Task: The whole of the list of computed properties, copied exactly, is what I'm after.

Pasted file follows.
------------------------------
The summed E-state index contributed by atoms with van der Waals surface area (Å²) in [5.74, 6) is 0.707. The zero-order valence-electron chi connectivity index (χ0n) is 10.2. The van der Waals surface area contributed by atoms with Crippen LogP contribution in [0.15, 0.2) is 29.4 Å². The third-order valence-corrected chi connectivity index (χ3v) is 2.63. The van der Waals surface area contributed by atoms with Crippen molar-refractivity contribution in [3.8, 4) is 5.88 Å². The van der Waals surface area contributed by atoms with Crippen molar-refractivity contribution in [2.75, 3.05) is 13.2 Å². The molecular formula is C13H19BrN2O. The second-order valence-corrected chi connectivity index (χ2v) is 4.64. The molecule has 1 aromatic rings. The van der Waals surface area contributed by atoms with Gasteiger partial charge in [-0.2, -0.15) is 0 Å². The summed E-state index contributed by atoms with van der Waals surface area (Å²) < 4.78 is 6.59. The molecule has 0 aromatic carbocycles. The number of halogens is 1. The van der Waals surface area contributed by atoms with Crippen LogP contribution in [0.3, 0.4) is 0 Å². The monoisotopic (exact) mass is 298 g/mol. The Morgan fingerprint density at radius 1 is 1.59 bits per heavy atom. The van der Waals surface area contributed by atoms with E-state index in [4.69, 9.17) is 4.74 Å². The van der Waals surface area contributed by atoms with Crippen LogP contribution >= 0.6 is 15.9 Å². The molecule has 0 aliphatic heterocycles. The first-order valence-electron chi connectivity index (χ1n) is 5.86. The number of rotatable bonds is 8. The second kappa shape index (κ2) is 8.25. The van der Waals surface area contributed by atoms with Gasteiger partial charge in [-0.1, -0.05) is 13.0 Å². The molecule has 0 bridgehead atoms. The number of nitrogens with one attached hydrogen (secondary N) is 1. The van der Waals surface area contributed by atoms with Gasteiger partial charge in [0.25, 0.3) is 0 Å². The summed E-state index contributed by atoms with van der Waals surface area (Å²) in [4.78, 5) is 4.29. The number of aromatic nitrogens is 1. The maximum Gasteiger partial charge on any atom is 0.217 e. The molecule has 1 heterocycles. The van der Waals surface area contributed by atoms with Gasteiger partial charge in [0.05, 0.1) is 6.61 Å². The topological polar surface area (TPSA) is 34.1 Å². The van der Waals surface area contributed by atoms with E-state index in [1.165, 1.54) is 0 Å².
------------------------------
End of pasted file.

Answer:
The summed E-state index contributed by atoms with van der Waals surface area (Å²) in [5.74, 6) is 0.707. The zero-order valence-electron chi connectivity index (χ0n) is 10.2. The van der Waals surface area contributed by atoms with Crippen LogP contribution in [0.15, 0.2) is 29.4 Å². The third-order valence-corrected chi connectivity index (χ3v) is 2.63. The van der Waals surface area contributed by atoms with Crippen molar-refractivity contribution in [3.8, 4) is 5.88 Å². The van der Waals surface area contributed by atoms with Crippen molar-refractivity contribution in [2.75, 3.05) is 13.2 Å². The molecular formula is C13H19BrN2O. The second-order valence-corrected chi connectivity index (χ2v) is 4.64. The molecule has 1 aromatic rings. The van der Waals surface area contributed by atoms with Gasteiger partial charge in [-0.2, -0.15) is 0 Å². The summed E-state index contributed by atoms with van der Waals surface area (Å²) < 4.78 is 6.59. The molecule has 0 aromatic carbocycles. The number of halogens is 1. The van der Waals surface area contributed by atoms with Crippen LogP contribution in [0.3, 0.4) is 0 Å². The monoisotopic (exact) mass is 298 g/mol. The Morgan fingerprint density at radius 1 is 1.59 bits per heavy atom. The van der Waals surface area contributed by atoms with E-state index in [4.69, 9.17) is 4.74 Å². The van der Waals surface area contributed by atoms with Crippen LogP contribution >= 0.6 is 15.9 Å². The molecule has 0 aliphatic heterocycles. The first-order valence-electron chi connectivity index (χ1n) is 5.86. The number of rotatable bonds is 8. The second kappa shape index (κ2) is 8.25. The van der Waals surface area contributed by atoms with Gasteiger partial charge in [-0.1, -0.05) is 13.0 Å². The molecule has 0 bridgehead atoms. The number of nitrogens with one attached hydrogen (secondary N) is 1. The van der Waals surface area contributed by atoms with Gasteiger partial charge in [0.25, 0.3) is 0 Å². The summed E-state index contributed by atoms with van der Waals surface area (Å²) in [4.78, 5) is 4.29. The number of aromatic nitrogens is 1. The maximum Gasteiger partial charge on any atom is 0.217 e. The molecule has 1 heterocycles. The van der Waals surface area contributed by atoms with Gasteiger partial charge in [0.05, 0.1) is 6.61 Å². The topological polar surface area (TPSA) is 34.1 Å². The van der Waals surface area contributed by atoms with E-state index in [1.165, 1.54) is 0 Å².